Amelia Hessian is an all round creative, she found her calling in fashion design after excelling in her art foundation course. Currently a second year student at Nottingham Trent University specialising in menswear. Amelia’s creations are contemporary with heavy influences from workwear and sportswear. Her carefully considered colour palettes set her designs apart from the crowd. She displays her own unique illustrative style in her sketchbooks and that style continues to the finished product. Amelia recently won a competition hosted by ASOS, the brief was to design an Own Buy range for AW17, and to identify an Autumn Winter trend to inspire a 28-piece collection. We caught up with Amelia to find out more about this and to discuss her course, her projects, and ambitions for the future.
What made you want to study Fashion Design at Nottingham Trent University?
I decided to come to NTU, because I just loved the course, it seemed a really full, and creative. Though I’m from Nottingham, I’d been to see other uni courses and been on open days but Trent just stood out for me. It does also have a really good reputation for Fashion Design, so that was another reason, and their facilities are really good. I loved the feel of the studios and the bustling environment you get to work is great. The level of teaching, and staff are amazing, and you really get pushed to achieve the best you can. I had attended the Graduate Show a couple of times prior to applying to the course myself, and I was always blown away that actual students had designed and made the collections. I was intimidated at the thought being on the fashion design course, but I’m so glad I am! It’s amazing and I love it.
How would you describe your design aesthetic?
I’m specialising in Menswear, and decided this during art foundation. I would say my design aesthetic is really masculine, and that’s why I could never be a womenswear designer. I am really drawn to more boyish shapes and layering in particular. I am trying to learn more about tailoring, as I find it an incredibly interesting art, and since our three-month long menswear project I really wanted to learn more about it. I should perhaps try and look for an internship or some experience in tailoring to see if it’s something I’d like to focus on in third year. I also love streetwear, but I like the idea of mixing the two. I suppose I always try to achieve a bold look when it comes to designing, I’m drawn to oversized silhouette’s, I just like the way it falls over the body, I guess elements of the style in which I like to design is carried through to my personal style also. I’d say I’m a big believer in anything oversized, it just seems to always be flattering, and I always think there’s an element of cool in oversized Menswear, and I always aspire for my designs to appear cool.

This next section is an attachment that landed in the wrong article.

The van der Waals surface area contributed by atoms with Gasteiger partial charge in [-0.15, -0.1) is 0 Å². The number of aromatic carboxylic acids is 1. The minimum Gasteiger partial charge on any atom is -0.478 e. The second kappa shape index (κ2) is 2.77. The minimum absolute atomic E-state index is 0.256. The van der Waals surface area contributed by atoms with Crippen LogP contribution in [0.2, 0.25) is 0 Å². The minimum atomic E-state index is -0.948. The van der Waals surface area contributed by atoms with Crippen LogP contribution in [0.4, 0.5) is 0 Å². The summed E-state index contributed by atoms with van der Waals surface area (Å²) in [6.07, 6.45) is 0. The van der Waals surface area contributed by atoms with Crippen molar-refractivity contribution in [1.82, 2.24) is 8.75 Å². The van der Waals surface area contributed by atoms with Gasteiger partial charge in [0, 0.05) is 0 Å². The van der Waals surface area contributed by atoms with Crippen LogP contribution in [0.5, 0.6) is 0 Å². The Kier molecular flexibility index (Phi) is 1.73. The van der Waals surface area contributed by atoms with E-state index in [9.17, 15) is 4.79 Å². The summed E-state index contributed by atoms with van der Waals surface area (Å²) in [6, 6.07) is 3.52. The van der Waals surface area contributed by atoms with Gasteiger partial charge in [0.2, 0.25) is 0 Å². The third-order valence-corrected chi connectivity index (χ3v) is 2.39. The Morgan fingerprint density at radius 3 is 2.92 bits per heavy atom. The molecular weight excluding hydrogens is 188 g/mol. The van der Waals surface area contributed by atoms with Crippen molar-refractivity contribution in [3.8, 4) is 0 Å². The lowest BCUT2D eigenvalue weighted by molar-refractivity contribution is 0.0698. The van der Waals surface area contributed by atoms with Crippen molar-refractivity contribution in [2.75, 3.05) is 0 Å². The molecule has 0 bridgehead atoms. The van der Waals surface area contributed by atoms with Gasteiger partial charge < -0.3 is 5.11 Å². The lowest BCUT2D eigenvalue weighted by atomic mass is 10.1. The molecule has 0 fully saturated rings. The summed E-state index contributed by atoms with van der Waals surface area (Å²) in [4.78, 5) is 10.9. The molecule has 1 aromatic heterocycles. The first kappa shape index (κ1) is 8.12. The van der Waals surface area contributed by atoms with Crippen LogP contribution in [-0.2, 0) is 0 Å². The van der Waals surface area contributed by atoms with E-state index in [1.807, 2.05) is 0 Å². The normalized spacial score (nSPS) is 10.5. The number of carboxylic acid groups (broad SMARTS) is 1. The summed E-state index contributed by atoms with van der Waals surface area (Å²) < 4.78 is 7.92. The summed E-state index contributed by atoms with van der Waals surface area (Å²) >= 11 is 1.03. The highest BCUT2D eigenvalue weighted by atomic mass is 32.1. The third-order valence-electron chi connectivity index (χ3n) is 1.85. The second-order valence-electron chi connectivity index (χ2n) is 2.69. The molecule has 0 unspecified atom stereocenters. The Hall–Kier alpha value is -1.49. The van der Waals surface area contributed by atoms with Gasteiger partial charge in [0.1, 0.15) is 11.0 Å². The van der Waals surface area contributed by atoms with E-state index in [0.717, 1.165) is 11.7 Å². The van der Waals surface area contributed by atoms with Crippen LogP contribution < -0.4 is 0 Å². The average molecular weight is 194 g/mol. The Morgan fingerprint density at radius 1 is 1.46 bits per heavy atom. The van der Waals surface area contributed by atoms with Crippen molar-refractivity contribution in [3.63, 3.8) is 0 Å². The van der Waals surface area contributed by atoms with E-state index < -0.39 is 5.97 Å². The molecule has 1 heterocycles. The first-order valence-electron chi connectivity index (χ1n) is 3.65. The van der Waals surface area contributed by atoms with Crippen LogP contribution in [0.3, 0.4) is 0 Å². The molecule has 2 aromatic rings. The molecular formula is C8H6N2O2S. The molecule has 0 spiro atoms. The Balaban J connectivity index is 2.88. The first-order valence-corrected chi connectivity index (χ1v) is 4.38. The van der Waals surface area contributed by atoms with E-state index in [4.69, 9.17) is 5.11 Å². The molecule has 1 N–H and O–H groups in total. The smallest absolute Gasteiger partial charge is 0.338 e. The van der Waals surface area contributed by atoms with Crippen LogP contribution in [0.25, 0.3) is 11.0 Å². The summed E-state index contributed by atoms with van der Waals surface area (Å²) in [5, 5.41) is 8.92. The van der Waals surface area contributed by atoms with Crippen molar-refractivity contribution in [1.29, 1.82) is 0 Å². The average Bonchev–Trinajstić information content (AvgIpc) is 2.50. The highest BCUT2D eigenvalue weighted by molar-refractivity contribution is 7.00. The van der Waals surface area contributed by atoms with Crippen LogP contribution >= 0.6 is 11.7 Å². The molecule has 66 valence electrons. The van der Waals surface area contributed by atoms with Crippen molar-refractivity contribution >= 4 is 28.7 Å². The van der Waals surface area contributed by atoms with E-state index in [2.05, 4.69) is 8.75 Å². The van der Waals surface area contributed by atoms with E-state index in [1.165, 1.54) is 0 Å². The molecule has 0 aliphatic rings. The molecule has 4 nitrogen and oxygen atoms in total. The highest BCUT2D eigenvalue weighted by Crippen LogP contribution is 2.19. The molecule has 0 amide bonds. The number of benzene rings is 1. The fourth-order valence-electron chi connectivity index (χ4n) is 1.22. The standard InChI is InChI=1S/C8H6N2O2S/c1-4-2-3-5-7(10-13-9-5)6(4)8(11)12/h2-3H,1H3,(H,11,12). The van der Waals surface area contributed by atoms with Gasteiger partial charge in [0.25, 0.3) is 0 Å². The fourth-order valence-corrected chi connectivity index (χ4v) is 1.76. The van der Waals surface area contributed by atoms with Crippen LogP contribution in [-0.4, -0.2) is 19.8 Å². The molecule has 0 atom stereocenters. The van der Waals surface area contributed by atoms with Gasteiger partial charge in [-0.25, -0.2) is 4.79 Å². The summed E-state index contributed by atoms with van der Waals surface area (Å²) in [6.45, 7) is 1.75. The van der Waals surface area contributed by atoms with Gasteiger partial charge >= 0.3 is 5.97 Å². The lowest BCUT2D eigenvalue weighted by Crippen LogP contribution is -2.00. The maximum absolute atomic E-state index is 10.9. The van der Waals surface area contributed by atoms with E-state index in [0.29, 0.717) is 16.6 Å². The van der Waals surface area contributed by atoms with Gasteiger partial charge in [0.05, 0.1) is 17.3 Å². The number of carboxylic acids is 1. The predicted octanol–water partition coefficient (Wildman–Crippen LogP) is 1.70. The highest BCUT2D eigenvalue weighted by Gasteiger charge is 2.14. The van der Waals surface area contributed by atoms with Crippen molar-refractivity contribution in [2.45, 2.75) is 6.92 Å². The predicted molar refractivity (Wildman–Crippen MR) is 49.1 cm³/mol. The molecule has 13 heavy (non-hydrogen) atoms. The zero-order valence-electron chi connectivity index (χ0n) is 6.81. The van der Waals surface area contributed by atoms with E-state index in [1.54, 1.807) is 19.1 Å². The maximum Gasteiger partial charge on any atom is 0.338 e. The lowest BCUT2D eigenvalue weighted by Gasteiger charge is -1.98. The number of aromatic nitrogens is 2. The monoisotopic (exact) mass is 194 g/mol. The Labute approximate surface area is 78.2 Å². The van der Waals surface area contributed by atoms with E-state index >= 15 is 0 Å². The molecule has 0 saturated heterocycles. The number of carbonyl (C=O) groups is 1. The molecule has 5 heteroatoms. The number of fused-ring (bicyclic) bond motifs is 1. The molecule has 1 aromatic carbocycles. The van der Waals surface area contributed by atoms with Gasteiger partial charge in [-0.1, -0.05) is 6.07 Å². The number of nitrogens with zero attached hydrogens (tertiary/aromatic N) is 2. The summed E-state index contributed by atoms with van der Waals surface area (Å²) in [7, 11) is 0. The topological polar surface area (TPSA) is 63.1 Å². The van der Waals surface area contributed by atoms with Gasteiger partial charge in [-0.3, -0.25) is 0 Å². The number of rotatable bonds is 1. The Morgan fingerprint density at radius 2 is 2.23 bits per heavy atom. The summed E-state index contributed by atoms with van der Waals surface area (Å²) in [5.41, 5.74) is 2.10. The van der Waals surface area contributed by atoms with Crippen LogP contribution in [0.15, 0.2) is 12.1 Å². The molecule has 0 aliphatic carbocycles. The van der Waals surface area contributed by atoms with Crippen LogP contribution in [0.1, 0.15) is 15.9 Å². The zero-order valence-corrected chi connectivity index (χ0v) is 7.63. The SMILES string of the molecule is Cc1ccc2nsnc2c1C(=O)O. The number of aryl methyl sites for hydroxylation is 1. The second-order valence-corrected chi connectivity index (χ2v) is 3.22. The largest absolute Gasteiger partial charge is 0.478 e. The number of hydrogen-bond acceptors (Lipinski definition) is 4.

Where and how do you find inspiration for your designs?
I am very much a visual person, rather than conceptual, so I like to look at photographers, visit exhibitions, and also look at day to day life in general. I find people very interesting, and am always fascinated by just watching them. For my current project I’m looking at eccentricity, especially in people older in age. The idea came to me when I was literally sitting in my grandparent’s house, I just looked around and thought YES! Perfect!
What kind of person do you have in mind when you are creating your designs?
I feel my designs are geared towards a younger, fashion forward market, that’s especially contemporary. I guess I think of my brother quite a lot when designing, he’s only 23, so he’s young and always thinking about what’s new and exciting. He’s very into fashion and I sometimes sit and think ‘would he wear this? Or like it?’ I trust his opinion, because he has a very good eye for design. He is a Graphic Designer, so that helps, but his personal eye for fashion is something I really admire, and I would always take his opinion’s on board. If I’m not thinking about my brother however, I’d probably say I’m aiming it at a young, trendy guy, living somewhere like Soho, who’s always wanting the newest, coolest garments. I feel like if I keep that in mind, my designs will never get old, I’m always forward thinking.
What projects have you done on your course?
I am currently in the second year of my course, but in first year we had two main projects, so they were long. The first was the ‘White Project’, where we were asked to take inspiration from architecture, it was about taking risks with pattern cutting, and shapes. I’m afraid I didn’t because I was too scared I wouldn’t be able to sew it, so I did something quite clean and simple, but I learned to push myself more in the future, so that was good.